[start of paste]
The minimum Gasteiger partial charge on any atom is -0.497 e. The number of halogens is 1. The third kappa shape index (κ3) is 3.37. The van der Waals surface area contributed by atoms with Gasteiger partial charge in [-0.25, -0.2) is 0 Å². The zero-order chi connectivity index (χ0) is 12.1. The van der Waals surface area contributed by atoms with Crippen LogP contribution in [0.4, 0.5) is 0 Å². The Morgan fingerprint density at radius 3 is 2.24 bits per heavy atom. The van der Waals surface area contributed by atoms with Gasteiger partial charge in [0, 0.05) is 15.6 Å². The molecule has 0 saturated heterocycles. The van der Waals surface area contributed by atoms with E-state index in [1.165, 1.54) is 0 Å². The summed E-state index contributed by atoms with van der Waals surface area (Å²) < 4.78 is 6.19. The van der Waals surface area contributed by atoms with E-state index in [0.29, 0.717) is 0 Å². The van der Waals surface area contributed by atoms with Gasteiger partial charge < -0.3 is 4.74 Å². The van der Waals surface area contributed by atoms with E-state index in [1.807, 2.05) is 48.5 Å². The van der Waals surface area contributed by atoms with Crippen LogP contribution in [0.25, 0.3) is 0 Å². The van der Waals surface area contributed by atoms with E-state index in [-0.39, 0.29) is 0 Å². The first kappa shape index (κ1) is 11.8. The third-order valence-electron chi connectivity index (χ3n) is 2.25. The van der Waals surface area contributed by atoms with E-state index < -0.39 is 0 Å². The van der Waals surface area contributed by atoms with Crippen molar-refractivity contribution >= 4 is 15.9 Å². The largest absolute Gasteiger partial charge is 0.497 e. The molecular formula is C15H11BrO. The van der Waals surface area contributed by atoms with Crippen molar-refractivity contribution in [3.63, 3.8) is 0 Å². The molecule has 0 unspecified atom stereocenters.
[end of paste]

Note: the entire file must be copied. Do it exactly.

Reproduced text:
The minimum Gasteiger partial charge on any atom is -0.497 e. The number of halogens is 1. The third kappa shape index (κ3) is 3.37. The van der Waals surface area contributed by atoms with Gasteiger partial charge in [-0.25, -0.2) is 0 Å². The zero-order chi connectivity index (χ0) is 12.1. The van der Waals surface area contributed by atoms with Crippen LogP contribution in [0.4, 0.5) is 0 Å². The Morgan fingerprint density at radius 3 is 2.24 bits per heavy atom. The van der Waals surface area contributed by atoms with Gasteiger partial charge in [0, 0.05) is 15.6 Å². The molecule has 0 saturated heterocycles. The van der Waals surface area contributed by atoms with E-state index in [1.165, 1.54) is 0 Å². The summed E-state index contributed by atoms with van der Waals surface area (Å²) < 4.78 is 6.19. The van der Waals surface area contributed by atoms with E-state index in [0.29, 0.717) is 0 Å². The van der Waals surface area contributed by atoms with Gasteiger partial charge < -0.3 is 4.74 Å². The van der Waals surface area contributed by atoms with E-state index in [1.807, 2.05) is 48.5 Å². The van der Waals surface area contributed by atoms with Crippen LogP contribution in [0.25, 0.3) is 0 Å². The van der Waals surface area contributed by atoms with E-state index in [-0.39, 0.29) is 0 Å². The first kappa shape index (κ1) is 11.8. The third-order valence-electron chi connectivity index (χ3n) is 2.25. The van der Waals surface area contributed by atoms with E-state index < -0.39 is 0 Å². The van der Waals surface area contributed by atoms with Crippen molar-refractivity contribution >= 4 is 15.9 Å². The largest absolute Gasteiger partial charge is 0.497 e. The molecular formula is C15H11BrO. The van der Waals surface area contributed by atoms with Crippen molar-refractivity contribution in [3.63, 3.8) is 0 Å². The molecule has 0 unspecified atom stereocenters.